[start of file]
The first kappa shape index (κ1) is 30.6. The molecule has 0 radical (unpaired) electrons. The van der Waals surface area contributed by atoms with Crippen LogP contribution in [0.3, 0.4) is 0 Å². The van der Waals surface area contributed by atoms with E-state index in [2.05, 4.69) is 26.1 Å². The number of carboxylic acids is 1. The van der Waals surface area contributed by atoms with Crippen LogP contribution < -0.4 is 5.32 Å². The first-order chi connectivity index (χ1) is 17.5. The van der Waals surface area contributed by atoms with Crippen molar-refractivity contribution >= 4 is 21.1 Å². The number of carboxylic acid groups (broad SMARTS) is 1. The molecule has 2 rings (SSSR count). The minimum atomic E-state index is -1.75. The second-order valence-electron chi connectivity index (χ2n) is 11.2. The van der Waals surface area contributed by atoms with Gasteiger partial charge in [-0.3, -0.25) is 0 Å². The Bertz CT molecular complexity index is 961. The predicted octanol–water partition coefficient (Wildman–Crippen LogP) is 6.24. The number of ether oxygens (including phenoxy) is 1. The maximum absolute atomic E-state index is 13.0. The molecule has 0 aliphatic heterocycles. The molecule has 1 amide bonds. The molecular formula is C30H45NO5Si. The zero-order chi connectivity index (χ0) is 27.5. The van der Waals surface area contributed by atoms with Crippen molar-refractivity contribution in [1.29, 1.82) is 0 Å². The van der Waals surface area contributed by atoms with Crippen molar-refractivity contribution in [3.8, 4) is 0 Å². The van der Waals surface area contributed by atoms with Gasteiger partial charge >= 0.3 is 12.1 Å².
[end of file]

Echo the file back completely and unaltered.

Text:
The first kappa shape index (κ1) is 30.6. The molecule has 0 radical (unpaired) electrons. The van der Waals surface area contributed by atoms with Crippen LogP contribution in [0.3, 0.4) is 0 Å². The van der Waals surface area contributed by atoms with E-state index in [2.05, 4.69) is 26.1 Å². The number of carboxylic acids is 1. The van der Waals surface area contributed by atoms with Crippen LogP contribution < -0.4 is 5.32 Å². The first-order chi connectivity index (χ1) is 17.5. The van der Waals surface area contributed by atoms with Crippen molar-refractivity contribution >= 4 is 21.1 Å². The number of carboxylic acid groups (broad SMARTS) is 1. The molecule has 2 rings (SSSR count). The minimum atomic E-state index is -1.75. The second-order valence-electron chi connectivity index (χ2n) is 11.2. The van der Waals surface area contributed by atoms with Gasteiger partial charge in [-0.3, -0.25) is 0 Å². The Bertz CT molecular complexity index is 961. The predicted octanol–water partition coefficient (Wildman–Crippen LogP) is 6.24. The number of ether oxygens (including phenoxy) is 1. The maximum absolute atomic E-state index is 13.0. The molecule has 0 aliphatic heterocycles. The molecule has 1 amide bonds. The molecular formula is C30H45NO5Si. The zero-order chi connectivity index (χ0) is 27.5. The van der Waals surface area contributed by atoms with Crippen molar-refractivity contribution in [1.29, 1.82) is 0 Å². The van der Waals surface area contributed by atoms with Crippen molar-refractivity contribution in [3.8, 4) is 0 Å². The van der Waals surface area contributed by atoms with Gasteiger partial charge >= 0.3 is 12.1 Å².